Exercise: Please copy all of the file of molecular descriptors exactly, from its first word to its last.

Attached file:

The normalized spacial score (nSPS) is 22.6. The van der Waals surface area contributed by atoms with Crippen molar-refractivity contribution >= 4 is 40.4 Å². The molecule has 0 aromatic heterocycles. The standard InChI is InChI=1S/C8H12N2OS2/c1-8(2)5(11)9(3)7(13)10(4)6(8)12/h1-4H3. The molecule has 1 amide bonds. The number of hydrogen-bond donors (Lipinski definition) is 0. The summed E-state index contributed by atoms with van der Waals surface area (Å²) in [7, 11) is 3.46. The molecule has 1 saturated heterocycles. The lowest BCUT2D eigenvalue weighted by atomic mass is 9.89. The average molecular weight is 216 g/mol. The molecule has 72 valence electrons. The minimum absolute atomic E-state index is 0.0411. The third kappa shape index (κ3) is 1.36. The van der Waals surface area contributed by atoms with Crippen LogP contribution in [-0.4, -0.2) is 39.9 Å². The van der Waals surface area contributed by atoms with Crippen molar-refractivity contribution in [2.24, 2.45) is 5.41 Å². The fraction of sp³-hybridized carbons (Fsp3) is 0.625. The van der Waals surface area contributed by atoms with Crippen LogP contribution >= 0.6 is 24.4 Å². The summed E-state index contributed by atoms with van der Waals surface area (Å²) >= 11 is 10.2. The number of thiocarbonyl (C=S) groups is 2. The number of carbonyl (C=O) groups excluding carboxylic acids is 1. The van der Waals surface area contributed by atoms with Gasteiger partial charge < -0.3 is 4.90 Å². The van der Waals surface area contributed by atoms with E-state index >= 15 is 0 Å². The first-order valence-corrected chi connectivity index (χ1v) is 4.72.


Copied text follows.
The normalized spacial score (nSPS) is 22.6. The van der Waals surface area contributed by atoms with Crippen molar-refractivity contribution >= 4 is 40.4 Å². The molecule has 0 aromatic heterocycles. The standard InChI is InChI=1S/C8H12N2OS2/c1-8(2)5(11)9(3)7(13)10(4)6(8)12/h1-4H3. The molecule has 1 amide bonds. The number of hydrogen-bond donors (Lipinski definition) is 0. The summed E-state index contributed by atoms with van der Waals surface area (Å²) in [7, 11) is 3.46. The molecule has 1 saturated heterocycles. The lowest BCUT2D eigenvalue weighted by atomic mass is 9.89. The average molecular weight is 216 g/mol. The molecule has 72 valence electrons. The minimum absolute atomic E-state index is 0.0411. The third kappa shape index (κ3) is 1.36. The van der Waals surface area contributed by atoms with Crippen LogP contribution in [-0.4, -0.2) is 39.9 Å². The van der Waals surface area contributed by atoms with Crippen molar-refractivity contribution in [2.24, 2.45) is 5.41 Å². The fraction of sp³-hybridized carbons (Fsp3) is 0.625. The van der Waals surface area contributed by atoms with Crippen LogP contribution >= 0.6 is 24.4 Å². The summed E-state index contributed by atoms with van der Waals surface area (Å²) >= 11 is 10.2. The number of thiocarbonyl (C=S) groups is 2. The number of carbonyl (C=O) groups excluding carboxylic acids is 1. The van der Waals surface area contributed by atoms with Gasteiger partial charge < -0.3 is 4.90 Å². The van der Waals surface area contributed by atoms with E-state index >= 15 is 0 Å². The first-order valence-corrected chi connectivity index (χ1v) is 4.72.